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Around Uganda in 14 Days Part the two.

Shorter, promise.

sunny 88 °F

Aaaaaand back in Jinja. Done. Finito. No mas Pleasure Cruiser.

I took the gal down to the Shell Station car wash so I could give her back in style. I was met with lots of "whooof"'s and "oh my ghud"'s.
Took them three hours to clean. They had to take it across the street to spread the dust away from the parking lot. I'm weirdly proud of that.

So! We parted in Kampala yes? From there I left early to pick John up across town and head for Lake Bunyonyi by way of Kibale. A good 7 hour drive on oh so heavenly paved roads. I felt quite spoiled tooling along at 100 kph. We spent the time, in part, making Mzungu songs out of existing tunes. "I'm Proud To Be A Mzungu" (country), "Hey Mzungu"(Beetles) "Hey Hey We're Mzungus" (you get it). We also crossed the equator and took the obligatory tourist photo standing on either side. There is a stark difference between touring in the south and the north. President Museveni is from Mbarara you see. The roads are excellent. The homes are obviously higher quality. The electricity is stable. In Mbarara there are malls that aren't even being used yet. He gives generously to this region in all manner of ways. The north and east...not so much.

Lake Bunyonyi is just a gem. Some folks like to learn all about a country before they travel and that's a great way to go. Me, I just go. Before I went to Peru I didn't even know it was on the coast, which I was harangued over most appropriately. That should clue you in to my style, ignorant as it may seem. The reason I bring this up is to say, again, how surprisingly diverse Uganda turns out to be. The previous week I was in desert lands where a tall tree is a welcome sight. Not sand dune desert mind you but proper arid, begging for water, dustiness. And here I am at a 900 meter deep lake with 29 islands dispersed within, offering the kind of view that pictures will never give justice to. My stay was spent at Lake Bunyonyi Eco Resort. I have to say at this point that if you are comfortable camping in your tent you can experience quite the luxury setting for a nominal cost. I was paying about 8 dollars to camp. I think the rooms cost around 80 US for low season. One can get the same service, food, view etc. for a tenth of the price for lodging.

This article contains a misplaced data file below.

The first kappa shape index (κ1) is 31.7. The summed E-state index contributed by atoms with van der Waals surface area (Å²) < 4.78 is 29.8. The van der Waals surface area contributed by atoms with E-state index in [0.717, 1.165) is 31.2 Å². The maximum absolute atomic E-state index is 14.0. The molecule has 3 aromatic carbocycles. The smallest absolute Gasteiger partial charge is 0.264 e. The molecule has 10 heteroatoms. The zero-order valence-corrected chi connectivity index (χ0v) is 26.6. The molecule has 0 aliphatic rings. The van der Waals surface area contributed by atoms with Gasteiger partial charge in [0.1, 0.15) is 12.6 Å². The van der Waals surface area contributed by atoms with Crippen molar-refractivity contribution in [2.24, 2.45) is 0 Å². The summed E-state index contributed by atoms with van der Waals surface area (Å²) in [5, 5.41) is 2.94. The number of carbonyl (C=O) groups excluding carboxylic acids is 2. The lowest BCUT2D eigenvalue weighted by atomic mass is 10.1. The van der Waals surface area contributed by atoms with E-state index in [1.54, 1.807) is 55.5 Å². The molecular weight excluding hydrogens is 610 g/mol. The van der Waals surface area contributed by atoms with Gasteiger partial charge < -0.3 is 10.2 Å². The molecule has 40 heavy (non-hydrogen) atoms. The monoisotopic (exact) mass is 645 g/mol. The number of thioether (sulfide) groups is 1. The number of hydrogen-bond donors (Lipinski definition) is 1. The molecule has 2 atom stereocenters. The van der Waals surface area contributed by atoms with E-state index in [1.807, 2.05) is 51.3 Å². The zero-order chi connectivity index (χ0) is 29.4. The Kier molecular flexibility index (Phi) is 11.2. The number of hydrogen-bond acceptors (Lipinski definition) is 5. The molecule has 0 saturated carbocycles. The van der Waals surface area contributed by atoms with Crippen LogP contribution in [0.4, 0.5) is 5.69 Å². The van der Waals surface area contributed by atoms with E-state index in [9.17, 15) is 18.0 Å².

It's just so pretty there really. The climate is much cooler and it's greeeeen. I had missed my green. To further the surreal experience the professor who owns the island had various native animals shipped in. So here we have Waterbucks, Zebra, Kudu and a couple Buffalo as I hear. I experienced all but the buffalo, thanks be.
One can walk alone around the entire island in about an hour at a good pace. I did it twice and could have gone for thirds.
Every Island has it's own story, usually revolving around the drinking of locally brewed beer. We stayed on Crazy Man Island. There is also Upside Down Island, Punishment Island etc.